The esteemed executive director of the Council for a Livable World, John Isaacs, has penned a piece noting the similarities between the Republican production of a fiscal year 2011 (FY11) continuing resolution (CR) and the William Golding novel The Lord of the Flies. In the novel, a group of British school boys are stranded without adult supervision and their attempts to govern themselves deteriorate into anarchy and tragedy. The comparison to the production of the FY11 CR seems appropriate.
The orderly production of the FY11 CR by Rep. Paul Ryan (R-WI) resulted in a not unreasonable level of cuts ($38 billion) to the FY11 budget for non-security discretionary spending. Then the adolescent tantrums of the freshmen GOP members began.
The result was a total mishmash of $61 billion in program cuts for the remaining seven months of the current fiscal year. And it was incoherent where the objective seemed to be a number and what was cut to get there was irrelevant.
The party that claims the mantel of national security cut Department of Energy funding to address the gravest threat to our nation, proliferation of nuclear weapons, then cut Homeland Security funding to screen containers entering the country, then cut the domestic nuclear detection office and, finally cut funding for the weapons of mass destruction responder training center. Greater threat, less capability to detect or deal with it. And for good measure, funds to modernize the nation's nuclear weapons complex, funds that GOP senators insisted be added to the budget in order to approve the New START agreement with Russia, were also reduced..
The party shouting "support the troops" cut needed armor vehicles for Afghanistan, funding needed for civilian support of counterinsurgency operations and, for good measure, eliminated a voucher program for homeless veterans. The Equal Access to Justice Act (EAJA), a Reagan-era law designed to help low-income veterans and others battle Washington by making it easier for them to afford an attorney had all funding eliminated for the rest of FY11.
In an Orwellian move, enforcement funding for the Internal Revenue Service was reduced, thereby ensuring lower tax collections, a GOP Holy Grail, but a larger deficit as a result of this "deficit reduction" bill.
To be fair, some of the cuts were purely political and ideological: severe reductions at the National Labor Relations Board, de-funding the Corporation for Public Broadcasting, cutting or eliminating funding for implementation of Health Care, financial reform or food safety regulations as well as meat ax cuts to the Department of Education and the Environmental Protection Agency. Cuts in foreign aid, even for President George Bush's signal accomplishment, the efforts in Africa against AIDS and malaria were severe.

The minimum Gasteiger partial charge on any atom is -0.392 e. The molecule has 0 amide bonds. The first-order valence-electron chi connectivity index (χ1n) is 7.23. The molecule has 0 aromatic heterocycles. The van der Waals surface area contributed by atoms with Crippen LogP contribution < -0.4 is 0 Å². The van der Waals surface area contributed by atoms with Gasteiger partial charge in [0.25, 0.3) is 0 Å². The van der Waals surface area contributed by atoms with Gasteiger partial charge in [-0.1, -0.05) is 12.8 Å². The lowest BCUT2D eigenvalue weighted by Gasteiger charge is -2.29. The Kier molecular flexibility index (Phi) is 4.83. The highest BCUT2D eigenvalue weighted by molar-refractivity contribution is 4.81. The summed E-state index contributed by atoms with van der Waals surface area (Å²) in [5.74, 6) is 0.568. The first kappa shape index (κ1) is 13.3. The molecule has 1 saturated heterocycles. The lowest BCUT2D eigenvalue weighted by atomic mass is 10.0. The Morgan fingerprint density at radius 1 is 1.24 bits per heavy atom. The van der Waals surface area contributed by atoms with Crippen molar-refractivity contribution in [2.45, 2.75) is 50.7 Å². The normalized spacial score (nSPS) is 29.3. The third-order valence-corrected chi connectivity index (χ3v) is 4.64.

Of course, low and moderate-income families were targeted. Early childhood development and childcare programs were severely cut as were child nutrition programs. Planned Parenthood funding was zeroed and family planning funding reduced. The cutters contend that they do not want to leave the deficit to our children. Instead, they appear willing to leave them a legacy of poor health, poor nutrition and poor education.
And, not being satisfied with budget guidance the CR would direct the EPA to not control certain greenhouse gases nor even collect data on where they came from. This know- nothing approach seems to be the signature of the GOP House freshmen.
What do the 87 new GOP House members -- precisely 20% of the House voting membership -- expect to happen next?
Do they expect the Senate to be as cowed as the GOP House leadership? Do they expect the Senate to accept their cuts to key Democratic programs?
Do they expect President Obama to abandon the signal accomplishments of his first two years, including health care, financial and food safety reform? Do they expect him to discard his recent State of the Union priorities including education and the environment?
Whether or not there will be a government shutdown on March 18 depends on the answers to these questions. Unfortunately the two-week extension of the FY11CR gives no clues to the answers.
But most of all, it depends on whether this drama ends as the Lord of the Flies did, with the return of adult leadership to save these unruly schoolboys from themselves. At the end, the main character mourned the loss of innocence. The GOP freshmen may have to do the same.